Vaccs & Masks

Aug. 4, 2021.  We’re continuing to learn and may even be weary about COVID.  Because scientists must publish the bad and the ugly as well as the good; the learning at times is understandably challenging.

It helps to focus on what we know and don’t yet know.  We know that viruses need a host animal to replicate.  We humans are the host and the means of COVID transmission to others.  We know that viruses eventually mutate as more "hosts" become infected.  Because of the potential for a newly developing variant to be resistant to current vaccines, scientists have urged all of us who are eligible to seek COVID vaccinations in order to achieve the elusive herd immunity (ie, to give circulating viruses far fewer hosts to potentially infect).  Now that we've recently learned that the delta variant can be transmitted from fully vaccinated persons, we know that the current scope of risks has changed.  We don’t know how well current vaccines (developed for last year's emerging alpha variant) may protect those with weakened immune systems or how long we’ll be protected.  Individuals not yet eligible, with other risk factors, medically unable to be vaccinated, or hesitant will all be at higher risk.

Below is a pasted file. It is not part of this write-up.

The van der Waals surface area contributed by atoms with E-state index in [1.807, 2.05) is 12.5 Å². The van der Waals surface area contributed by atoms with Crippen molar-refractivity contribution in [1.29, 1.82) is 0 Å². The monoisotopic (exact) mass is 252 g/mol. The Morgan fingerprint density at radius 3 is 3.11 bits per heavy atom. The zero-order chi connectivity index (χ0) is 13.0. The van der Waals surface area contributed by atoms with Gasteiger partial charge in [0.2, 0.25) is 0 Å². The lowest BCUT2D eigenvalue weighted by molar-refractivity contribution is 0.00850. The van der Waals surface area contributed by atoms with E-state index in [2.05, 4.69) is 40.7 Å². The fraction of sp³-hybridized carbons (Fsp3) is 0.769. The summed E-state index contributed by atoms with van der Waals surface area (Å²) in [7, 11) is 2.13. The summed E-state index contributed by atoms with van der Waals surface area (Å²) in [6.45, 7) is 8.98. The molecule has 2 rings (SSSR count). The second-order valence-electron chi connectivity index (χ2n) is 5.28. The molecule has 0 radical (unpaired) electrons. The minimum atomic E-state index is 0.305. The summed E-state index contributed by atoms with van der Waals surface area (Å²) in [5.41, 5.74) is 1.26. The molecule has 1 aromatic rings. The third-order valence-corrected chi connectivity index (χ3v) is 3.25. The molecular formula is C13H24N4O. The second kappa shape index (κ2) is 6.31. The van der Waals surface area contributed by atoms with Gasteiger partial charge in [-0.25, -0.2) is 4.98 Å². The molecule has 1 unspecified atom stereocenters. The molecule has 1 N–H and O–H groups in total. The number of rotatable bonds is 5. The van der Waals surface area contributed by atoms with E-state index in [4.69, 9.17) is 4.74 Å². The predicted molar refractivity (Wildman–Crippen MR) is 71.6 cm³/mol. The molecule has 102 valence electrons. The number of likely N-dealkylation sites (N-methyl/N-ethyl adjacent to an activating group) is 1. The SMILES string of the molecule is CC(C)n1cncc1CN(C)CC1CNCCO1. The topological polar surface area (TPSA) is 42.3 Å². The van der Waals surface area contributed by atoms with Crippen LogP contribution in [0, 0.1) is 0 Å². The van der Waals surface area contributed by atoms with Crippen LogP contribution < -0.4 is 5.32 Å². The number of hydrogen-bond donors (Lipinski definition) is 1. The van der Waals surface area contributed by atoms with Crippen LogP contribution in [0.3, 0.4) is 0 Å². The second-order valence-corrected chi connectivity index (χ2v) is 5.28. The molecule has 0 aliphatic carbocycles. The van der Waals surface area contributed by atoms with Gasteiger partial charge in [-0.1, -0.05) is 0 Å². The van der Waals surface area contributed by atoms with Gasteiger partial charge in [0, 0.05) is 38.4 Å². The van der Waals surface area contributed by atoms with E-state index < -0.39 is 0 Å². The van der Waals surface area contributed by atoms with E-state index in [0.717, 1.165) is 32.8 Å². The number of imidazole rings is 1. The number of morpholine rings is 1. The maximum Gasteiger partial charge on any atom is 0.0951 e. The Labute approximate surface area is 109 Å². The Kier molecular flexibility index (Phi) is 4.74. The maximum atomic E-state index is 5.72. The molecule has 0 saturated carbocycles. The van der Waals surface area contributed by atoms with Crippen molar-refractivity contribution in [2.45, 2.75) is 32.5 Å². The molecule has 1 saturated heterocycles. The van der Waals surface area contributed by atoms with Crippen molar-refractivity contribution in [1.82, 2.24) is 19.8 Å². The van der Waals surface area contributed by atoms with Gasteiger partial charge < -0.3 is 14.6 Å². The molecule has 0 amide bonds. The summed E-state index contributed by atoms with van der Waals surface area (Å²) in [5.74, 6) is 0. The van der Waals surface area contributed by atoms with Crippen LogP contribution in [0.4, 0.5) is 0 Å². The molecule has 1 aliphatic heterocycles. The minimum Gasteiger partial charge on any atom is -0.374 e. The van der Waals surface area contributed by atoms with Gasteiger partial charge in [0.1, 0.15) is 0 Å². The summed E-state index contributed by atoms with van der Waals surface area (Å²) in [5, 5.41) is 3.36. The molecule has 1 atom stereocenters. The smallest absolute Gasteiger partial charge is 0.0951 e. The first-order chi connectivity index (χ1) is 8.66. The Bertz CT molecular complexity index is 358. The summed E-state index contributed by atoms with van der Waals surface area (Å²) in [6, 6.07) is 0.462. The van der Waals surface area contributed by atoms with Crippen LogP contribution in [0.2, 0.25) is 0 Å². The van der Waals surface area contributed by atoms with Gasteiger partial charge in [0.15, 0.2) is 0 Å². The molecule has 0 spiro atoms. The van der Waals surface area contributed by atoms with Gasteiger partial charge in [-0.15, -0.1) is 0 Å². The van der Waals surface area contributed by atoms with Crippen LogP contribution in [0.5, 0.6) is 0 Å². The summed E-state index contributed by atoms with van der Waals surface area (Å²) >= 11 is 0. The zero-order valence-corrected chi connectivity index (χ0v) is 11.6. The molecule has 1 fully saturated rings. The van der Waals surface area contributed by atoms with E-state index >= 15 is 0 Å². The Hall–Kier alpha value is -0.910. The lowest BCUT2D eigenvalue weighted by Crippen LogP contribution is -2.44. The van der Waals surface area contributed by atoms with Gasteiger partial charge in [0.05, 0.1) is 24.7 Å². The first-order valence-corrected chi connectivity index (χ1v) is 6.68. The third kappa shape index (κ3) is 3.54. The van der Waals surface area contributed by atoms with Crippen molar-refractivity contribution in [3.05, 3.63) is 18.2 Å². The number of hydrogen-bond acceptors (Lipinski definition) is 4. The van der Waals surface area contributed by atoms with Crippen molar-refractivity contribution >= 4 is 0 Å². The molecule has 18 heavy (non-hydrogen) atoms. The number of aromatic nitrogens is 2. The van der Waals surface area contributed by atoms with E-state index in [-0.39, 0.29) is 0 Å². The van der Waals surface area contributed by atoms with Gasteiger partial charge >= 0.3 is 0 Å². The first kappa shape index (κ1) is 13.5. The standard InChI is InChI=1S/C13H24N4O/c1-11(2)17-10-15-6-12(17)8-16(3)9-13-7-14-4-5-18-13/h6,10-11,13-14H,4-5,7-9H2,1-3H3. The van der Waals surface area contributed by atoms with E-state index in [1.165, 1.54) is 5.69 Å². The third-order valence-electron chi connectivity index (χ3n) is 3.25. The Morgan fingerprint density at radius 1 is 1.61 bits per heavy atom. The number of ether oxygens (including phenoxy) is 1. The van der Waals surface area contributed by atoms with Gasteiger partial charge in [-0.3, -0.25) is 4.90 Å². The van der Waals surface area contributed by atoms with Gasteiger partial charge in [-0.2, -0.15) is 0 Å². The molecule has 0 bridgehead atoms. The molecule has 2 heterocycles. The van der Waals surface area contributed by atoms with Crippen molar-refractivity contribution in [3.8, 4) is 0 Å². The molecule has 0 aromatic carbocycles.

Last year, students, families, and school staff all worked hard to provide as safe an environment as possible in HPS schools.  Time-honored public health strategies were employed to mitigate the spread of the virus.  While none of these strategies alone is 100% effective, the combination of all strategies, greatly reduced the risk of transmission and allowed HPS schools to fully reopen their doors to in-person learning in the spring.

While we continue to monitor the continuing evolution of this pandemic, we invite families to read the resources linked below (many have been posted in previous updates but are well-worth reviewing at this time).  We are grateful for the continued efforts and support of the HPS Community.

MA DPH Trust the Facts Get the Vax  

MA DPH "Vax Finder" Site

Pfizer Vaccine Overview (FDA EUA for individuals age 12 and over)

How mRNA Vaccines Work (short video)

Children's Hospital of Philadelphia: Vaccine Education Center

CDC When Fully Vaccinated

American Academy of Pediatrics Recommendations

CDC Recommendations